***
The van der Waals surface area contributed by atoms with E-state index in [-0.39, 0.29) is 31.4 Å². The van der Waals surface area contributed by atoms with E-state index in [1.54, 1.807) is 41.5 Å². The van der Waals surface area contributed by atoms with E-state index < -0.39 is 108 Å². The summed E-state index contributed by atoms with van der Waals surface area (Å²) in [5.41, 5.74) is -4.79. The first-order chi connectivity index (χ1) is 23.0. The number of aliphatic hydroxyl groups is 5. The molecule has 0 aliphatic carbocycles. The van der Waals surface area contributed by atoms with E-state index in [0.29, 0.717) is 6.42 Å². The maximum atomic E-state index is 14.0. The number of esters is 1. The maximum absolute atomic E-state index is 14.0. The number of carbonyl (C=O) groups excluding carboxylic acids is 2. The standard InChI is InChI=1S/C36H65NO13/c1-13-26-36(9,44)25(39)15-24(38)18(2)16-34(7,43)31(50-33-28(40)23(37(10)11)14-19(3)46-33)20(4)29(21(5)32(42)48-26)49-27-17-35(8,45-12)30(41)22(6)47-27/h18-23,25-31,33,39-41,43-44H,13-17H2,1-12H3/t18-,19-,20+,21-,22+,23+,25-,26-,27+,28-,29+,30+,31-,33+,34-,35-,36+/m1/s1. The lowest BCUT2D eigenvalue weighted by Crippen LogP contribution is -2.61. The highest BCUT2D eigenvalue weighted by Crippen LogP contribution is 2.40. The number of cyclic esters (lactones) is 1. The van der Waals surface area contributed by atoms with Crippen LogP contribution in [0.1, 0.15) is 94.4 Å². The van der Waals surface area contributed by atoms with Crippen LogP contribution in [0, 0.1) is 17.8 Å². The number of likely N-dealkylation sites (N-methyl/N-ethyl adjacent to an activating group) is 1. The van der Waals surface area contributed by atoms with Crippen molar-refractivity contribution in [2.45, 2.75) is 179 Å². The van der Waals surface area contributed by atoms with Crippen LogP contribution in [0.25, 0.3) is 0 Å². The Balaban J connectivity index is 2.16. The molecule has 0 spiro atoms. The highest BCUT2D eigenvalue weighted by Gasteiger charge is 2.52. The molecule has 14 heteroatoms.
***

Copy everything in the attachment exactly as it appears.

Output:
The van der Waals surface area contributed by atoms with E-state index in [-0.39, 0.29) is 31.4 Å². The van der Waals surface area contributed by atoms with E-state index in [1.54, 1.807) is 41.5 Å². The van der Waals surface area contributed by atoms with E-state index < -0.39 is 108 Å². The summed E-state index contributed by atoms with van der Waals surface area (Å²) in [5.41, 5.74) is -4.79. The first-order chi connectivity index (χ1) is 23.0. The number of aliphatic hydroxyl groups is 5. The molecule has 0 aliphatic carbocycles. The van der Waals surface area contributed by atoms with E-state index in [0.29, 0.717) is 6.42 Å². The maximum atomic E-state index is 14.0. The number of esters is 1. The maximum absolute atomic E-state index is 14.0. The number of carbonyl (C=O) groups excluding carboxylic acids is 2. The standard InChI is InChI=1S/C36H65NO13/c1-13-26-36(9,44)25(39)15-24(38)18(2)16-34(7,43)31(50-33-28(40)23(37(10)11)14-19(3)46-33)20(4)29(21(5)32(42)48-26)49-27-17-35(8,45-12)30(41)22(6)47-27/h18-23,25-31,33,39-41,43-44H,13-17H2,1-12H3/t18-,19-,20+,21-,22+,23+,25-,26-,27+,28-,29+,30+,31-,33+,34-,35-,36+/m1/s1. The lowest BCUT2D eigenvalue weighted by Crippen LogP contribution is -2.61. The highest BCUT2D eigenvalue weighted by Crippen LogP contribution is 2.40. The number of cyclic esters (lactones) is 1. The van der Waals surface area contributed by atoms with Crippen LogP contribution in [0.1, 0.15) is 94.4 Å². The van der Waals surface area contributed by atoms with Crippen LogP contribution in [0, 0.1) is 17.8 Å². The number of likely N-dealkylation sites (N-methyl/N-ethyl adjacent to an activating group) is 1. The van der Waals surface area contributed by atoms with Crippen molar-refractivity contribution in [2.45, 2.75) is 179 Å². The van der Waals surface area contributed by atoms with Crippen LogP contribution in [0.25, 0.3) is 0 Å². The Balaban J connectivity index is 2.16. The molecule has 0 spiro atoms. The highest BCUT2D eigenvalue weighted by Gasteiger charge is 2.52. The molecule has 14 heteroatoms.